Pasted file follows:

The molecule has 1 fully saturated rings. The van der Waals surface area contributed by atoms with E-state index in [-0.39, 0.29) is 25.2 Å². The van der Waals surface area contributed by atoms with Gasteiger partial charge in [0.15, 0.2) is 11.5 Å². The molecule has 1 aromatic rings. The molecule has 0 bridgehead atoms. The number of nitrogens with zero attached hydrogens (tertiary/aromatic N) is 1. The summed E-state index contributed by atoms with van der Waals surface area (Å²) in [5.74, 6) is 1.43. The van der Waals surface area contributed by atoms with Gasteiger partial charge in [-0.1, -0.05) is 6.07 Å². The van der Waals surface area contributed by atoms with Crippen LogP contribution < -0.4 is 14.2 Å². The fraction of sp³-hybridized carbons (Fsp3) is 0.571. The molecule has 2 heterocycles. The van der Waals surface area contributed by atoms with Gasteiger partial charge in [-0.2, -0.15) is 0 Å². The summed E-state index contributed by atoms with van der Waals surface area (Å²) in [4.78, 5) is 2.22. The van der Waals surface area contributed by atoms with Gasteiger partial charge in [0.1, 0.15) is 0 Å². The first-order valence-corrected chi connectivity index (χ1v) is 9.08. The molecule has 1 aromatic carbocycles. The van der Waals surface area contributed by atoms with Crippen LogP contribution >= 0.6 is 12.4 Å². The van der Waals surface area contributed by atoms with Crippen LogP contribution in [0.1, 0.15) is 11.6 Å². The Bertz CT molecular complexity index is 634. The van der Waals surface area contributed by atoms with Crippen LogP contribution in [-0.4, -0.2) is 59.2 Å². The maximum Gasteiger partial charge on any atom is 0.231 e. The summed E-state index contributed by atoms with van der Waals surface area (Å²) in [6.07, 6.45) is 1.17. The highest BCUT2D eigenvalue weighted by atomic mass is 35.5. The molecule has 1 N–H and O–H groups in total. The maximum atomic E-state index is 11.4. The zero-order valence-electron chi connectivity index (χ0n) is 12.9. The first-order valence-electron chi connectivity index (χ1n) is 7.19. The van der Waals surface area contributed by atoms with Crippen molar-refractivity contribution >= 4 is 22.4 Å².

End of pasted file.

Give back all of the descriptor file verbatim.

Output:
The molecule has 1 fully saturated rings. The van der Waals surface area contributed by atoms with E-state index in [-0.39, 0.29) is 25.2 Å². The van der Waals surface area contributed by atoms with Gasteiger partial charge in [0.15, 0.2) is 11.5 Å². The molecule has 1 aromatic rings. The molecule has 0 bridgehead atoms. The number of nitrogens with zero attached hydrogens (tertiary/aromatic N) is 1. The summed E-state index contributed by atoms with van der Waals surface area (Å²) in [5.74, 6) is 1.43. The van der Waals surface area contributed by atoms with Gasteiger partial charge in [-0.1, -0.05) is 6.07 Å². The van der Waals surface area contributed by atoms with Crippen LogP contribution < -0.4 is 14.2 Å². The fraction of sp³-hybridized carbons (Fsp3) is 0.571. The molecule has 2 heterocycles. The van der Waals surface area contributed by atoms with Gasteiger partial charge in [-0.2, -0.15) is 0 Å². The summed E-state index contributed by atoms with van der Waals surface area (Å²) in [4.78, 5) is 2.22. The van der Waals surface area contributed by atoms with Gasteiger partial charge in [0.1, 0.15) is 0 Å². The first-order valence-corrected chi connectivity index (χ1v) is 9.08. The molecule has 1 aromatic carbocycles. The van der Waals surface area contributed by atoms with Crippen LogP contribution >= 0.6 is 12.4 Å². The van der Waals surface area contributed by atoms with Crippen LogP contribution in [0.1, 0.15) is 11.6 Å². The Bertz CT molecular complexity index is 634. The van der Waals surface area contributed by atoms with Crippen LogP contribution in [-0.4, -0.2) is 59.2 Å². The maximum Gasteiger partial charge on any atom is 0.231 e. The summed E-state index contributed by atoms with van der Waals surface area (Å²) in [6.07, 6.45) is 1.17. The highest BCUT2D eigenvalue weighted by atomic mass is 35.5. The molecule has 1 N–H and O–H groups in total. The maximum atomic E-state index is 11.4. The zero-order valence-electron chi connectivity index (χ0n) is 12.9. The first-order valence-electron chi connectivity index (χ1n) is 7.19. The van der Waals surface area contributed by atoms with Crippen molar-refractivity contribution >= 4 is 22.4 Å².